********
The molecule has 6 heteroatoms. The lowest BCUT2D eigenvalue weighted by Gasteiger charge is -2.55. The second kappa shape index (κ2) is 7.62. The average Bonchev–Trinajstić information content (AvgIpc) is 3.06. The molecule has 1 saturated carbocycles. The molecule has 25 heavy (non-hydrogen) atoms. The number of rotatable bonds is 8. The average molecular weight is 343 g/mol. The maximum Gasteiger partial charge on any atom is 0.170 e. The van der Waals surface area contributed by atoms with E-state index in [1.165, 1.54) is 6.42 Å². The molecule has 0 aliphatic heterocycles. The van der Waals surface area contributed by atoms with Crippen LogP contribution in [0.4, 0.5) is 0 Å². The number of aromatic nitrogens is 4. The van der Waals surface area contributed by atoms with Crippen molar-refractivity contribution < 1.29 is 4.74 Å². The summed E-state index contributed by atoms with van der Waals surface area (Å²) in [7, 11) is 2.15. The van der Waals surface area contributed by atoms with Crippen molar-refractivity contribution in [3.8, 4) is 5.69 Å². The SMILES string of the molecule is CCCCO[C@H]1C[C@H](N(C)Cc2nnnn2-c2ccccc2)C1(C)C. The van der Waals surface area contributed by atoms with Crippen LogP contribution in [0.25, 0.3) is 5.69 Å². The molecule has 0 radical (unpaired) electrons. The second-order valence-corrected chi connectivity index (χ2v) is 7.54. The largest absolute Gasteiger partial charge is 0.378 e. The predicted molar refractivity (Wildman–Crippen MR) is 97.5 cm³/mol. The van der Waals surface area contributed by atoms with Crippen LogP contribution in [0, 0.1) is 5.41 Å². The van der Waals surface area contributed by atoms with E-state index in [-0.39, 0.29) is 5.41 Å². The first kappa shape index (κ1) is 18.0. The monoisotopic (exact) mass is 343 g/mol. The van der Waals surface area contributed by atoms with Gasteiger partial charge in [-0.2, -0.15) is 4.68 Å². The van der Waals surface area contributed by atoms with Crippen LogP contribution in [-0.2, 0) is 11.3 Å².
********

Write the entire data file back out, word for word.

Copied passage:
The molecule has 6 heteroatoms. The lowest BCUT2D eigenvalue weighted by Gasteiger charge is -2.55. The second kappa shape index (κ2) is 7.62. The average Bonchev–Trinajstić information content (AvgIpc) is 3.06. The molecule has 1 saturated carbocycles. The molecule has 25 heavy (non-hydrogen) atoms. The number of rotatable bonds is 8. The average molecular weight is 343 g/mol. The maximum Gasteiger partial charge on any atom is 0.170 e. The van der Waals surface area contributed by atoms with E-state index in [1.165, 1.54) is 6.42 Å². The molecule has 0 aliphatic heterocycles. The van der Waals surface area contributed by atoms with Crippen LogP contribution in [0.4, 0.5) is 0 Å². The number of aromatic nitrogens is 4. The van der Waals surface area contributed by atoms with Crippen molar-refractivity contribution < 1.29 is 4.74 Å². The summed E-state index contributed by atoms with van der Waals surface area (Å²) in [7, 11) is 2.15. The van der Waals surface area contributed by atoms with Crippen molar-refractivity contribution in [3.8, 4) is 5.69 Å². The SMILES string of the molecule is CCCCO[C@H]1C[C@H](N(C)Cc2nnnn2-c2ccccc2)C1(C)C. The van der Waals surface area contributed by atoms with Crippen LogP contribution in [0.25, 0.3) is 5.69 Å². The molecule has 0 radical (unpaired) electrons. The second-order valence-corrected chi connectivity index (χ2v) is 7.54. The largest absolute Gasteiger partial charge is 0.378 e. The predicted molar refractivity (Wildman–Crippen MR) is 97.5 cm³/mol. The van der Waals surface area contributed by atoms with Crippen LogP contribution in [0, 0.1) is 5.41 Å². The van der Waals surface area contributed by atoms with E-state index in [-0.39, 0.29) is 5.41 Å². The first kappa shape index (κ1) is 18.0. The monoisotopic (exact) mass is 343 g/mol. The van der Waals surface area contributed by atoms with Gasteiger partial charge in [-0.2, -0.15) is 4.68 Å². The van der Waals surface area contributed by atoms with Crippen LogP contribution in [-0.2, 0) is 11.3 Å².